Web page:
Island Waste Management reminding Islanders wipes go in the garbage

Island Waste Management is reminding Islanders that wipes belong in the waste bin, not the compost. And those wipes should never end up in the toilet. 

Also offering up tips to keep waste collectors safe as P.E.I. works to limit spread of COVID-19

Gerry Moore, CEO of Island Waste Management, says sanitary wipes can cause serious plumbing problems if flushed. (Travis Kingdon/CBC)

Some people on P.E.I. may be using sanitary or disinfectant wipes more than they usually would in an effort to limit the spread of COVID-19.

Island Waste Management Corporation (IWMC) is reminding Islanders that wipes go in the waste bin, not the compost.

And never in the toilet.

"They're really not meant to be flushed," said Gerry Moore, the corporation's CEO. 

"It could create some plumbing problems that you probably don't want to have to deal with at this time," he said. 

Moore says he encourages Islanders to sanitize the handles of their compost and waste bins when dropping them off or picking them up from the curb. (CBC )

Moore said the wipes can clog toilets and cause damage to septic systems and the municipal pipes if flushed. 

When throwing the wipes out, Moore said Islanders should make sure they aren't loose in the waste bin so they won't fly around when collectors come to pick up the carts. 

Moore said Islanders should also put their facial tissue in a compostable cardboard box, to keep them contained as well. 

Moore said Islanders can help keep IWMC employees safe from COVID-19 by taking extra precautions when putting their bins at the curb. 

"We're suggesting that they sanitize, you know, the cart handle when you are placing it curbside and when you're retrieving it, you know, use a wipe or use gloves … so that you're not in contact with the cart," he said.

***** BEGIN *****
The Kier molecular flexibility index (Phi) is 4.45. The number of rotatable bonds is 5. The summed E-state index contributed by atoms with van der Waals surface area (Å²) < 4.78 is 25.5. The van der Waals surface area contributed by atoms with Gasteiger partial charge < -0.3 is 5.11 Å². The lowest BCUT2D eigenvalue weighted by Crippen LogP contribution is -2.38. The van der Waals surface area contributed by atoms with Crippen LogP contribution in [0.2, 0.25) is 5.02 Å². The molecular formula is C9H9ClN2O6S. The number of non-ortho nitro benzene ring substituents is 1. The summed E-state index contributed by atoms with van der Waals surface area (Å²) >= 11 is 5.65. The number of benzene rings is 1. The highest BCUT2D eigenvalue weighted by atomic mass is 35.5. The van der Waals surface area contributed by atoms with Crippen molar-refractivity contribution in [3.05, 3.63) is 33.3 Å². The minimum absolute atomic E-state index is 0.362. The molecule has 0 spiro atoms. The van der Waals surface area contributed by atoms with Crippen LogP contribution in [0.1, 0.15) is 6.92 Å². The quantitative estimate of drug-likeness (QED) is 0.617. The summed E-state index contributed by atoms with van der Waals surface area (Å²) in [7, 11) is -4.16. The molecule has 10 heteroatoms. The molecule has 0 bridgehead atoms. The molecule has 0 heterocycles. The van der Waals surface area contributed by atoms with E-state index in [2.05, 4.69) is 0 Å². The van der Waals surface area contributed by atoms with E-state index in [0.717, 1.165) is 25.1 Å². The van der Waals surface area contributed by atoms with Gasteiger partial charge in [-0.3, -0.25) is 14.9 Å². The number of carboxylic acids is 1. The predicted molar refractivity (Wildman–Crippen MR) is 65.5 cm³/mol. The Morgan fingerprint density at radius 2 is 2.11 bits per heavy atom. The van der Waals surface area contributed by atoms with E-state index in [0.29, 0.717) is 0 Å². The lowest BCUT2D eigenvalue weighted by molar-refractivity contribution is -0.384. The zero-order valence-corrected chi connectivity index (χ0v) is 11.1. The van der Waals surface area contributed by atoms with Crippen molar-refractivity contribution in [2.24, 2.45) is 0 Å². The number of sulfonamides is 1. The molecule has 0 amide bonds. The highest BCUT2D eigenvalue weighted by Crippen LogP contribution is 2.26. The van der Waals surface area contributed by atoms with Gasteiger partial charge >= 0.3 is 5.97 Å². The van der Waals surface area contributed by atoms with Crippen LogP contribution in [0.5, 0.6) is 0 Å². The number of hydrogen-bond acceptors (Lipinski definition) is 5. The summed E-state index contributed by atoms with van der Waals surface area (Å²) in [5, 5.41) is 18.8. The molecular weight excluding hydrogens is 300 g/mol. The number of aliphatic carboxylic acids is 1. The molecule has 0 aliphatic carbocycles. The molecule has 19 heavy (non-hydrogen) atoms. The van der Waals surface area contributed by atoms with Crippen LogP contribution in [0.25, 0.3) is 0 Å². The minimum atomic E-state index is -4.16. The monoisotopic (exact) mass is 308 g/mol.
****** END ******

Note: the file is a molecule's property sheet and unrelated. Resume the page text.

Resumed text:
"Just sanitize it as much as you can every time you're taking it to the curb or retrieving it from the curb."

Extra precautions from drivers

Moore said drivers have also been given more instructions and education on how to stay safe during pickups.

That includes using hand sanitizer and gloves, and disinfecting the truck and themselves on a more frequent basis, he said.

"They are taking extra precautions for themselves and when they're off-loading and loading vehicles and driving." 

As more Islanders are either working from home or self-isolating, Moore said staff sometimes have problems getting to the carts to pick up. 

"We're finding that when we we go into the parking lot the access to the carts is blocked with cars. And obviously if that's the case we cannot collect, which can cause some backlog issues for particular apartment buildings," he said.

"If we can't get there, we can't collect them." 

More from CBC P.E.I. 


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